John Shelby Spong

Bishop John Shelby Spong Update

By Cassandra Farrin | 1.13.2017

Yesterday afternoon Bishop John Shelby Spong shared a letter with an update on his health. Jack, who is best known to the Westar community for books such as Why Christianity Must Change or Die, The Fourth Gospel: Tales of a Jewish Mystic, and, most recently, Biblical Literalism: A Gentile Heresy, suffered a stroke in September 2016. Happily, his recovery is progressing very well, and his forthcoming book Charting a New Reformation is staying on schedule.

However, he has made the hard decision to relinquish his regular column with Progressive Christianity. A number of people, including myself, will be helping to transition to the next generation of the column. Other contributors include Matthew Fox, Gretta Vosper, David Felten, Kevin Thews Forrester, “Science” Mike McHargue, Mark Sandlin, Eric Alexander, and Roger Wolsey.

Jack warmly thanked everyone for their support during this difficult time:

I want to thank you all for the many letters I have received. More than thirty thousand letters have come to me since the stroke. There was no way I could acknowledge them or even respond to them, but I read every one of them and was warmed by the experience.

Progressive Christianity Board President Fred Plumer, who described their work together over the years as “one of the most rewarding experiences in my life,” explained that the next phase of the newsletter would be a “new Bishop Spong inspired and endorsed series, called A New Reformation.” This comes on the eve of the 500th anniversary of the Protestant Reformation and after a year-long project kicked off by Bishop Spong with a list of Twelve Theses that reject supernatural beliefs, like the virgin birth, and call for new approaches to common Christian concerns, like prayer and ethics. “We envision this series forming a virtual society around the world that serves to perpetuate and expand upon his thoughts,” Plumer explained.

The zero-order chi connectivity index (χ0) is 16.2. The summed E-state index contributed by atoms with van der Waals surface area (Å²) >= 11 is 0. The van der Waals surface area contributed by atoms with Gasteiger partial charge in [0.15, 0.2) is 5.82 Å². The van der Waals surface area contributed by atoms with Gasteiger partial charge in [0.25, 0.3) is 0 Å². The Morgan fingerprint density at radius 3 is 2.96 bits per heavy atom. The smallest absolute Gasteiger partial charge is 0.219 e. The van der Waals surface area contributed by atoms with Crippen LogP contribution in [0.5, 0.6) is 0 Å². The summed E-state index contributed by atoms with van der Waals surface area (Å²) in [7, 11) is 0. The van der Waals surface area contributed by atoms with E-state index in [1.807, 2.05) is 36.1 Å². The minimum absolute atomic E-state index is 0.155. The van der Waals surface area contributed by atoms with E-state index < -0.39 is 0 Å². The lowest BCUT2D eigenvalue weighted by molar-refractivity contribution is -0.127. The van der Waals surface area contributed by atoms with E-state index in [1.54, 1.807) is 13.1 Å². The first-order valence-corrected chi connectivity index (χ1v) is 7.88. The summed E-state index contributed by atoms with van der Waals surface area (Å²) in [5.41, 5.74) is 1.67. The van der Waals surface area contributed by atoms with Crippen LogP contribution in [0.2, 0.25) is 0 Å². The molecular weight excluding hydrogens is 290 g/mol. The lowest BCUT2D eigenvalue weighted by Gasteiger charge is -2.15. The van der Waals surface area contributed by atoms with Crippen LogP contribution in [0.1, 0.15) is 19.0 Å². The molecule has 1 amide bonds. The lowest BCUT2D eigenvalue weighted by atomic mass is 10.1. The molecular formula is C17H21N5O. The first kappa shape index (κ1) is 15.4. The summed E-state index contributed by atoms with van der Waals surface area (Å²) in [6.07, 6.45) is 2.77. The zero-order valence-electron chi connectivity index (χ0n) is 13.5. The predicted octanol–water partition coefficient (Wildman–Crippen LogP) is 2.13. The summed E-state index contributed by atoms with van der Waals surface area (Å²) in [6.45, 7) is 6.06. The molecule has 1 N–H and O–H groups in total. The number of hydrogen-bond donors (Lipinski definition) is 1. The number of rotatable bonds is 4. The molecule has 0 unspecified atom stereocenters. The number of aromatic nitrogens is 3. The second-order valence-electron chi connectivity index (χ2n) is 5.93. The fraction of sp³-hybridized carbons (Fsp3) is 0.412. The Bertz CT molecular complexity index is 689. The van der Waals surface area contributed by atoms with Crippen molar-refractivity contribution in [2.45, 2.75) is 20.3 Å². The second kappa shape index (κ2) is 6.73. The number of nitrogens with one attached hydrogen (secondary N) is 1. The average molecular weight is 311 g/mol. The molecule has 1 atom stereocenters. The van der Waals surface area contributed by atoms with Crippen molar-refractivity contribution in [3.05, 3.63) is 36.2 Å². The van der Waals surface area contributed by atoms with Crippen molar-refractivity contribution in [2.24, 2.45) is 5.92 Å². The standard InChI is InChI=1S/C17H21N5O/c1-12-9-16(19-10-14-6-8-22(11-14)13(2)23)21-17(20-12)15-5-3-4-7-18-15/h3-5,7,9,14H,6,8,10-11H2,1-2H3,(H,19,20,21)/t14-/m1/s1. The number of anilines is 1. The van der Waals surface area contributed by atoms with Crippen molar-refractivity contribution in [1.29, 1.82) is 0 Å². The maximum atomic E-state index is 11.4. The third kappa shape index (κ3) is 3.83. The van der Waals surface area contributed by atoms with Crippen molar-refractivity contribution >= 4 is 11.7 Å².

I know that Bishop John Shelby Spong has been an important person to many people at Westar, so I hope you will find this update encouraging and reassuring. I have fond memories of sharing a meal with Jack and his wife Christine at a Westar national meeting several years ago, and I wish them continued strength and healing in the coming year!

I also hope my future contributions to carry the newsletter forward will do him proud ... not by repeating what he has already so ably said himself, but by taking the conversation about the future of religion in new directions, especially through respectful dialogue with other world religious, spiritual, and humanist traditions. In that spirit, my first contribution profiles the first Japanese Buddhist to attempt historical-critical activities in, believe it or not, 18th-century isolationist Japan. I am envisioning future contributions that draw from world literature and history to keep conversations about religion grounded in a wide, meaningful context.

Cassandra FarrinCassandra Farrin joined Westar in 2010. A US-UK Fulbright Scholar, she has an M.A. in Religious Studies from Lancaster University (England) and a B.A. in Religious Studies from Willamette University. She is passionate about books and projects that in some way address the intersection of ethics and early Christian history.